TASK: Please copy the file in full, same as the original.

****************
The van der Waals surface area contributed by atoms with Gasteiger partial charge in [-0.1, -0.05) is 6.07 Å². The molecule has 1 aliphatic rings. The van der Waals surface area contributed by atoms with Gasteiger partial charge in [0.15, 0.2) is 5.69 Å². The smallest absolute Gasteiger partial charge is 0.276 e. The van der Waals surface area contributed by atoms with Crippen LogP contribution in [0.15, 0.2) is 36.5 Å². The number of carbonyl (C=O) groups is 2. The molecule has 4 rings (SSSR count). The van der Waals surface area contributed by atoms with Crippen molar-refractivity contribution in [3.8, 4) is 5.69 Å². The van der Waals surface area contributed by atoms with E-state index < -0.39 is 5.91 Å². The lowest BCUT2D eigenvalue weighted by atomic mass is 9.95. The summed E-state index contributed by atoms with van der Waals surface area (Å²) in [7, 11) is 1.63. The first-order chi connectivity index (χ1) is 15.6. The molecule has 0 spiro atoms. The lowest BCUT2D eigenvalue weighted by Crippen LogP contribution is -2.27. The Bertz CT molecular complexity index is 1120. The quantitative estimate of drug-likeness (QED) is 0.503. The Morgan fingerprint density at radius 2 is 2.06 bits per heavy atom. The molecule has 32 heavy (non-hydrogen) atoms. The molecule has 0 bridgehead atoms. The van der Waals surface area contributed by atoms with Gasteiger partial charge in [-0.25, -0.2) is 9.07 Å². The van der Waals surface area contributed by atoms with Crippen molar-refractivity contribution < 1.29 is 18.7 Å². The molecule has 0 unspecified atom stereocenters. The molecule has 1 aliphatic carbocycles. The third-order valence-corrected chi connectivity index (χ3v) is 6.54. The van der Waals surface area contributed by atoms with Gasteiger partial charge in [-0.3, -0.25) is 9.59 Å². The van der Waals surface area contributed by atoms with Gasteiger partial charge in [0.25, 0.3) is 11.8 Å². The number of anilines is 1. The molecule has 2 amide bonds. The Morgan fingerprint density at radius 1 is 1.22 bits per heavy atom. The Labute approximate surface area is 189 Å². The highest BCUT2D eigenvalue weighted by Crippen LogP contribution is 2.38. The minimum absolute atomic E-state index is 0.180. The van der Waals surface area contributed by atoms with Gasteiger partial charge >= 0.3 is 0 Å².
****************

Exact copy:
The van der Waals surface area contributed by atoms with Gasteiger partial charge in [-0.1, -0.05) is 6.07 Å². The molecule has 1 aliphatic rings. The van der Waals surface area contributed by atoms with Gasteiger partial charge in [0.15, 0.2) is 5.69 Å². The smallest absolute Gasteiger partial charge is 0.276 e. The van der Waals surface area contributed by atoms with Crippen LogP contribution in [0.15, 0.2) is 36.5 Å². The number of carbonyl (C=O) groups is 2. The molecule has 4 rings (SSSR count). The van der Waals surface area contributed by atoms with Crippen molar-refractivity contribution in [3.8, 4) is 5.69 Å². The van der Waals surface area contributed by atoms with E-state index < -0.39 is 5.91 Å². The lowest BCUT2D eigenvalue weighted by atomic mass is 9.95. The summed E-state index contributed by atoms with van der Waals surface area (Å²) in [7, 11) is 1.63. The first-order chi connectivity index (χ1) is 15.6. The molecule has 0 spiro atoms. The lowest BCUT2D eigenvalue weighted by Crippen LogP contribution is -2.27. The Bertz CT molecular complexity index is 1120. The quantitative estimate of drug-likeness (QED) is 0.503. The Morgan fingerprint density at radius 2 is 2.06 bits per heavy atom. The molecule has 32 heavy (non-hydrogen) atoms. The molecule has 0 bridgehead atoms. The van der Waals surface area contributed by atoms with Gasteiger partial charge in [-0.25, -0.2) is 9.07 Å². The van der Waals surface area contributed by atoms with Crippen molar-refractivity contribution < 1.29 is 18.7 Å². The molecule has 0 unspecified atom stereocenters. The molecule has 1 aliphatic carbocycles. The third-order valence-corrected chi connectivity index (χ3v) is 6.54. The van der Waals surface area contributed by atoms with Gasteiger partial charge in [-0.3, -0.25) is 9.59 Å². The van der Waals surface area contributed by atoms with Gasteiger partial charge in [0.25, 0.3) is 11.8 Å². The number of anilines is 1. The molecule has 2 amide bonds. The Morgan fingerprint density at radius 1 is 1.22 bits per heavy atom. The Labute approximate surface area is 189 Å². The highest BCUT2D eigenvalue weighted by Crippen LogP contribution is 2.38. The minimum absolute atomic E-state index is 0.180. The van der Waals surface area contributed by atoms with Gasteiger partial charge >= 0.3 is 0 Å².